The Mercury Theatre presents the Award-winning THE COLOR PURPLE, The Musical About Love.
Years ago, I saw the movie version of Alice Walker’s novel. My primary recollections are it starred Oprah and Whoopie and was a downer. Since the musical’s successful debut on Broadway that garnered 11 Tony Awards, I was curious about how this movie translated into a musical. Last night, I experienced that the dark story illuminates beautifully as a musical. Walker’s adversity (rape, incest, domestic violence, racial hatred) is present but as the backdrop to the primary focus. This show is about the power of love and kindness in transforming the human spirit.
From the initial church scene, this talented ensemble harmonizes like a perfectly tuned gospel choir. The eclectic score by Brenda Russell, Allee Willis, and Stephen Bray (Music and lyrics) is actualized masterfully by Music Director Eugene Dizon and Choreographer Brenda Didier. Dizon establishes the distinct sound and Didier responds with innovative dancing. The wide range of melodies and movements makes this truly ‘The Musical About Love’ because there is plenty to love. Each compilation of song and dance is like its own passionate story within the overall musical tale. The individual numbers are separate emotional connectors: “What About Love” –romantic, “Push Da Button” – sexy, “Africa” – tribal, “Is there anything I can do for you” – playful, and “The Color Purple” –inspirational. There are even pop-up snarky moments brought to us by the hilarious church ladies: Carrie Louise Abernathy (Doris), Sydney Charles (Darlene), and Brittany L. Bradshaw (Jarene).
Under the expert direction of L. Walter Stearns, even when the music stops, the soulfulness continues. Although the large ensemble each adds to the vivid complexities of this human saga, the star of the show is Trisha Jeffrey (Celie). The press materials state it. The production emulates it. The petite Jeffrey dominates the stage in her majestic transformation. Whether playing the victim or the conqueror, Jeffrey unforgettably belts out her resignation, her anger, her happiness. Her beautiful metamorphism is motivated by the strong, noteworthy women she meets. The sassy Jasondra Johnson (Sophia) establishes her character’s moxie with a firm and well-placed ‘hell no.’ The other standout is the audacious and salacious Adrienne Walker (Shug). Walker is magnetic in attracting lovers and the audience.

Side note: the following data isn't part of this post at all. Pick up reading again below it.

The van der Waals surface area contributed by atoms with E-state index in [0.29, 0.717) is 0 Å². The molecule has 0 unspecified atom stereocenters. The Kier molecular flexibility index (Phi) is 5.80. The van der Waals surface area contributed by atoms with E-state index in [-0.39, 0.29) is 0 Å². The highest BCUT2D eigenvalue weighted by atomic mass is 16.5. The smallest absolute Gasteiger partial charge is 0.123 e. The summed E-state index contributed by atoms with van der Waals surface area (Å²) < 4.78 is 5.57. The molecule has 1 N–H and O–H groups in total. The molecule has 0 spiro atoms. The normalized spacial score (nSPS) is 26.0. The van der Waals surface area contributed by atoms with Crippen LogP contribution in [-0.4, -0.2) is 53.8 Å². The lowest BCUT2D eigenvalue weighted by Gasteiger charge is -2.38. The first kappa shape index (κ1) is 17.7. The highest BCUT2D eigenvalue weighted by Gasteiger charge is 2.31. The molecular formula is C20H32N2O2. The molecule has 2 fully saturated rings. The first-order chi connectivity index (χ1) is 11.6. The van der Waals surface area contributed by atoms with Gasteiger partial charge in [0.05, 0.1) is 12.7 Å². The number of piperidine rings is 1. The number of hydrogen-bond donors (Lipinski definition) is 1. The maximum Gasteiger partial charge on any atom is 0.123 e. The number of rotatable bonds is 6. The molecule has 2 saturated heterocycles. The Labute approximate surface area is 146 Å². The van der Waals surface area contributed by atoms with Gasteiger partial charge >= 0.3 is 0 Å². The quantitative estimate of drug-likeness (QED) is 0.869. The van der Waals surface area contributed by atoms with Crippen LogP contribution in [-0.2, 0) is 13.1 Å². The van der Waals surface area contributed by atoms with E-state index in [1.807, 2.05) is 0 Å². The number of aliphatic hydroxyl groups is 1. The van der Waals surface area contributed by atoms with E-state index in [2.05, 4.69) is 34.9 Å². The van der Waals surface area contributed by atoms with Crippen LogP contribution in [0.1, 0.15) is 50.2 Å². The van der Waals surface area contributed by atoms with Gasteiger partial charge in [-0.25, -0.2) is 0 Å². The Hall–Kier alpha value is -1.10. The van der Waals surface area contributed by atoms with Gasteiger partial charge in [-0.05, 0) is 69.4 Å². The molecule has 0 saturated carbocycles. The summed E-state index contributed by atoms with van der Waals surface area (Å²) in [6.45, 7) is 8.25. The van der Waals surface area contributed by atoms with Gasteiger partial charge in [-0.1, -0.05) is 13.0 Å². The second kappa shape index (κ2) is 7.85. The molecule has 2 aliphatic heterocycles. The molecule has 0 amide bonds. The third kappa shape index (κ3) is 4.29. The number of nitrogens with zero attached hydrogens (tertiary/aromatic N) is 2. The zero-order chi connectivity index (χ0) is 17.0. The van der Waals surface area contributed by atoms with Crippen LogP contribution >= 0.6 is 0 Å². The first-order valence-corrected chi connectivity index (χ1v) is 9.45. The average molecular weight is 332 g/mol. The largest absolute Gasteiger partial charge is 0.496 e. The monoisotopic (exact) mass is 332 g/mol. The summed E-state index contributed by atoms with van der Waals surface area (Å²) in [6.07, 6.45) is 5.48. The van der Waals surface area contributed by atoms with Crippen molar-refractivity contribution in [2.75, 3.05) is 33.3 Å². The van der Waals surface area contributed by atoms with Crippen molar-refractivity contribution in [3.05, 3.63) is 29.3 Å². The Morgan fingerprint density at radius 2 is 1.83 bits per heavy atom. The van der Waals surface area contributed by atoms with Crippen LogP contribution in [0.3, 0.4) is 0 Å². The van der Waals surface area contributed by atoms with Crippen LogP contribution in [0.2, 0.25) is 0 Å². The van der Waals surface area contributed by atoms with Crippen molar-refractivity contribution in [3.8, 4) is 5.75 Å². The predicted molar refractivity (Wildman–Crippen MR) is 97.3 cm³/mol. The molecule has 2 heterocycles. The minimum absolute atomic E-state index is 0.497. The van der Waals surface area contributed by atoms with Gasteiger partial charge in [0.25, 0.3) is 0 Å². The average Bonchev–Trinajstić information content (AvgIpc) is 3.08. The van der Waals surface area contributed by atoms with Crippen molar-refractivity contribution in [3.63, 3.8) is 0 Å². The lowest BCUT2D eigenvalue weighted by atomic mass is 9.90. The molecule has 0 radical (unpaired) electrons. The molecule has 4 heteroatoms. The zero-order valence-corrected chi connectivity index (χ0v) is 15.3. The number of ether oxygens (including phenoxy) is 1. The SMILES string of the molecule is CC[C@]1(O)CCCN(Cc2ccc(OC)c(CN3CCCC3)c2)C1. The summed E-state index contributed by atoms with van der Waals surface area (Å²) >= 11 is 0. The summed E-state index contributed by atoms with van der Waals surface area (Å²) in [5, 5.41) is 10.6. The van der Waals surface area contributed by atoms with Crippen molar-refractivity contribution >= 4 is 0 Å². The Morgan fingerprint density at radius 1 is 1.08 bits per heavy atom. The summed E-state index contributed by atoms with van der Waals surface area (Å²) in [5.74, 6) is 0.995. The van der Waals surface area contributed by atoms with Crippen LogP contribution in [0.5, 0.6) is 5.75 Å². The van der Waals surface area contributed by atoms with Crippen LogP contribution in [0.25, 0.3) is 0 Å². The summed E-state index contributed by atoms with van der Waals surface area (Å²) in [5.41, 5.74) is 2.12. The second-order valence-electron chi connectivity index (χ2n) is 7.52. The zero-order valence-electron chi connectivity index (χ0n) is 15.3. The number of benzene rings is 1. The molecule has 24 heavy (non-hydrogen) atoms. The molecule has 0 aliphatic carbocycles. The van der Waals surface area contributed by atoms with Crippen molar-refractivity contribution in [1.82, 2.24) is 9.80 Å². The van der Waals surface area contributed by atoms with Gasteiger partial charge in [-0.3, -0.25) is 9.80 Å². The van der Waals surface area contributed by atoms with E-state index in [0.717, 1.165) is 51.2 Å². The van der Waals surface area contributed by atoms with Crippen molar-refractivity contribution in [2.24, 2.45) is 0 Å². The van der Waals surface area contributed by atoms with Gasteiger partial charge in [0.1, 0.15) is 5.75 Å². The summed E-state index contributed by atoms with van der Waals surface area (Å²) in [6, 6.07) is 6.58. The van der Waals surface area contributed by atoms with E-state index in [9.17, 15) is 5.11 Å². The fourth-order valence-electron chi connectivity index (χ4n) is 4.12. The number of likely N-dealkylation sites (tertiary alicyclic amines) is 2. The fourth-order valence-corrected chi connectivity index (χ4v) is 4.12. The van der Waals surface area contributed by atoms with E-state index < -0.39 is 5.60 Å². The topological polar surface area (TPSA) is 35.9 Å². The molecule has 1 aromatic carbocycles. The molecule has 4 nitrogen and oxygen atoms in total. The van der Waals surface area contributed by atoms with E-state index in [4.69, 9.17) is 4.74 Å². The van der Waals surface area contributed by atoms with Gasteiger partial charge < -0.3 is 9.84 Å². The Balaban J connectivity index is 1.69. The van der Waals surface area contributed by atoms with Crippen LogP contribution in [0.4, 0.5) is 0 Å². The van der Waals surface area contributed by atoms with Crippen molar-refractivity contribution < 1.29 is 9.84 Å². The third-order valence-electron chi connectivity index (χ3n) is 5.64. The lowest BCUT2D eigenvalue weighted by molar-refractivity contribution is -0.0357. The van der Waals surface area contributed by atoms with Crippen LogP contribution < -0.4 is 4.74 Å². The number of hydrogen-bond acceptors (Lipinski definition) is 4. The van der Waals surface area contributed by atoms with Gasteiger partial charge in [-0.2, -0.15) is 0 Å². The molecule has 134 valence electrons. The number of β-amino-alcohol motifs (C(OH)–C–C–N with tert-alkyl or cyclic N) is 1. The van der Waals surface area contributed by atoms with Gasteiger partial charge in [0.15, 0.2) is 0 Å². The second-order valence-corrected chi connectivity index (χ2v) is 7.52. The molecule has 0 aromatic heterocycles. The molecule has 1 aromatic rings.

This cast and score could captivate dressed in plain street clothes. Still, Costume Designer Frances Maggio dresses them up through four decades and over two continents. Maggio impressively goes from rural rags to 20’s flapper chic to native loincloths to Miss Celie’s pants. The wardrobe changes alone are a spectacle.
THE COLOR PURPLE, The Musical About Love is the perfect shade of triumph over adversity. You’ll leave the theatre knowing anything is possible. And you’ll appreciate the next violet hue you see in the sky for its subtle magnificence.
Running Time: Two hours and forty minutes includes an intermission
At The Mercury Theatre, 3745 N. Southport
Based on the novel by Alice Walker
Adapted by Marsha Norman
Music and lyrics by Brenda Russell, Allee Willis, and Stephen Bray
Musical directed by Eugene Dizon
Directed by L. Walter Stearns
Wednesdays, Thursdays at 7:30pm
Fridays, Saturdays at 8pm
Thursdays, Saturdays, Sundays at 2pm
Thru October 27th
Buy Tickets at www.mercurytheatrechicago.com
Filed under: Mercury Theater
Tags: "The Color Purple the musical" Chicago's Color Purple, Alice Walker, Allee Willis, Brenda Didier, Brenda Russell, Brittany L. Bradshawm Adrienne Walker, Carrie Louise Abernathy, Eugene Dizon, Frances Maggio, Jasondra Johnson, Katy Walsh, L. Walter Stearns, Mercury Theatre, Stephen Bray, Sydney Charles, Trisha Jeffrey